Here in the disability community there is nothing that irks an advocate with a disability more than seeing a poster that says this… “The only disability in life is a bad attitude.”
The slogan is almost always accompanied with a finely tuned athlete on runner’s blades or a beaming child in a wheelchair.
Hmmm… It’s compelling, no doubt about it! It’s tempting to believe it.
“Gosh, if only I smiled more, perhaps my life with a disability wouldn’t be so darn hard.” Or “Seriously, those people with disabilities, just need to try harder.”
I recently watched a fantastic TED talk by Stella Young, a comedian and journalist with a disability.
She said “We are learning from each others’ strength and endurance…but against a world that exceptionalizes and objectifies us… And that quote, “The only disability in life is a bad attitude,” …it’s just not true… No amount of smiling at a flight of stairs has ever made it turn into a ramp. Never… No amount of standing in the middle of a bookshop and radiating a positive attitude is going to turn all those books into Braille. It’s just not going to happen.”
But then, just the other day, I came across a photo on Humans of New York (HONY). If you don’t know HONY, look it up – a truly fantastic depiction of humanity. Anyways, in this picture, here was this man, standing semi-stoically, holding a large (and seemingly heavy) sack on his shoulder. The man was missing the bottom portion of his arm. The question “What is your greatest struggle?” The man replied simply “No struggle.”
I stopped. I contemplated. How profound I thought. I was taken by this man. I’ve gone back to study his face, his stance, his attitude. He wasn’t radiating positivity, it was something else entirely. It was determination; determination to do, despite (or perhaps in spite of), his incomplete arm.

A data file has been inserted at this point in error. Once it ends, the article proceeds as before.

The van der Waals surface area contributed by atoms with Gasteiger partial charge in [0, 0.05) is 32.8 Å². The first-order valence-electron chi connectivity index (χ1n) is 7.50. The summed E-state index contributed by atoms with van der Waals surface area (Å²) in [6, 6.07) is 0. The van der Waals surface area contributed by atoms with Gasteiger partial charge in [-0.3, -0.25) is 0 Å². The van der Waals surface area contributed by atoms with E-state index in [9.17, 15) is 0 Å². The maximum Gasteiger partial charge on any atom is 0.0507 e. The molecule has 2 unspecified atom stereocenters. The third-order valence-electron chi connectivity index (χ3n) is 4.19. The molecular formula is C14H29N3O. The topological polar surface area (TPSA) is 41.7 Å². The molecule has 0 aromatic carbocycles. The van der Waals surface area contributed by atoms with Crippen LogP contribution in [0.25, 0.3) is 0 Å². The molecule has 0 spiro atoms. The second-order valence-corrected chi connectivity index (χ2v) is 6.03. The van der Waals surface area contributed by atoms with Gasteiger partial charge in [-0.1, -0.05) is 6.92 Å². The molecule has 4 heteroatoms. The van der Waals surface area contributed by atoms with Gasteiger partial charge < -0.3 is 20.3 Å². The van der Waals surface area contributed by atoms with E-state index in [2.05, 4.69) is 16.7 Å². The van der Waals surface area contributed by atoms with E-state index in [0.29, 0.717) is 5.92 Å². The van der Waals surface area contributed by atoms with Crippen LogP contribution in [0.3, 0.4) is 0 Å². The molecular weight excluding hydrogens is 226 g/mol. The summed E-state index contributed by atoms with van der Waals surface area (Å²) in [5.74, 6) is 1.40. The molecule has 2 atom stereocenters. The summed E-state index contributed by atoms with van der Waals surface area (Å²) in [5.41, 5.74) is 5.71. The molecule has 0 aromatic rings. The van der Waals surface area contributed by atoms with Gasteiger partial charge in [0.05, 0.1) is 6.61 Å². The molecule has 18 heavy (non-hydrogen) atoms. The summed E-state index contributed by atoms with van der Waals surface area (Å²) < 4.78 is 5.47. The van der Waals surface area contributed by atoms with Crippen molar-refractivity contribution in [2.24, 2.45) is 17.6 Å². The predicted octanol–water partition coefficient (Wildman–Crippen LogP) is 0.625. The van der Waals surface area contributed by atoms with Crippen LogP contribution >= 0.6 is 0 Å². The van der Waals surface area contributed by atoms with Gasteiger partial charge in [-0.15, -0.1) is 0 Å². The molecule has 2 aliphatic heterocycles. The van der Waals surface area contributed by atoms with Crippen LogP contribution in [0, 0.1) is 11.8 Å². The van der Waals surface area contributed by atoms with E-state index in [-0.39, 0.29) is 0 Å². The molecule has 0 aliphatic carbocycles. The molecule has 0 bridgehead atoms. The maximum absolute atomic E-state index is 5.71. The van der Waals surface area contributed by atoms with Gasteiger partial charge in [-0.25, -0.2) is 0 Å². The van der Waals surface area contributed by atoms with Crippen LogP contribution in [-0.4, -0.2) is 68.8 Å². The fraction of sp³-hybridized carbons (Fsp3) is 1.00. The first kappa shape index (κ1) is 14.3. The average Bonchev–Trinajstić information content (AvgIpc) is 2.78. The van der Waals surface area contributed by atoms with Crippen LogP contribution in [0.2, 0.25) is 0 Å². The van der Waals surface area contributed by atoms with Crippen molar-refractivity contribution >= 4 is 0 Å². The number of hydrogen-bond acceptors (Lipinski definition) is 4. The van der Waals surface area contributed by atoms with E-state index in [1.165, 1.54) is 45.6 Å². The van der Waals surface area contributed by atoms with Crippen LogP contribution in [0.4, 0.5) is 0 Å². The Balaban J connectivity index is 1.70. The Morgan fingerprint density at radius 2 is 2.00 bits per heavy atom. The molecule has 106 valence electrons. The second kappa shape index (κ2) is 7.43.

I struggled with the juxtaposition of these opposing ideas presented by Stella and this man. In the end, I determined that attitude may not be the only thing, but it is something. And it’s a pretty important something.
The truth is life is hard, disability or no. Nobody is given a free pass on struggle; each and every one of us struggles at some point in our lives and we all have limitations. Life is about doing the best we can with what we have available to us. We have choices. We can choose to stare at an obstacle with disdain and contempt or we can attempt to change it. We can stay put or we can keep moving.
The anonymous man with one arm certainly didn’t stop moving. And Stella, in her wheelchair, is taking the world by storm with her wit and charm. They are both doing the best they can with what they have available. And that, my friends, is something.
“If you think you can do a thing or think you can’t do a thing, you’re right.” – Henry Ford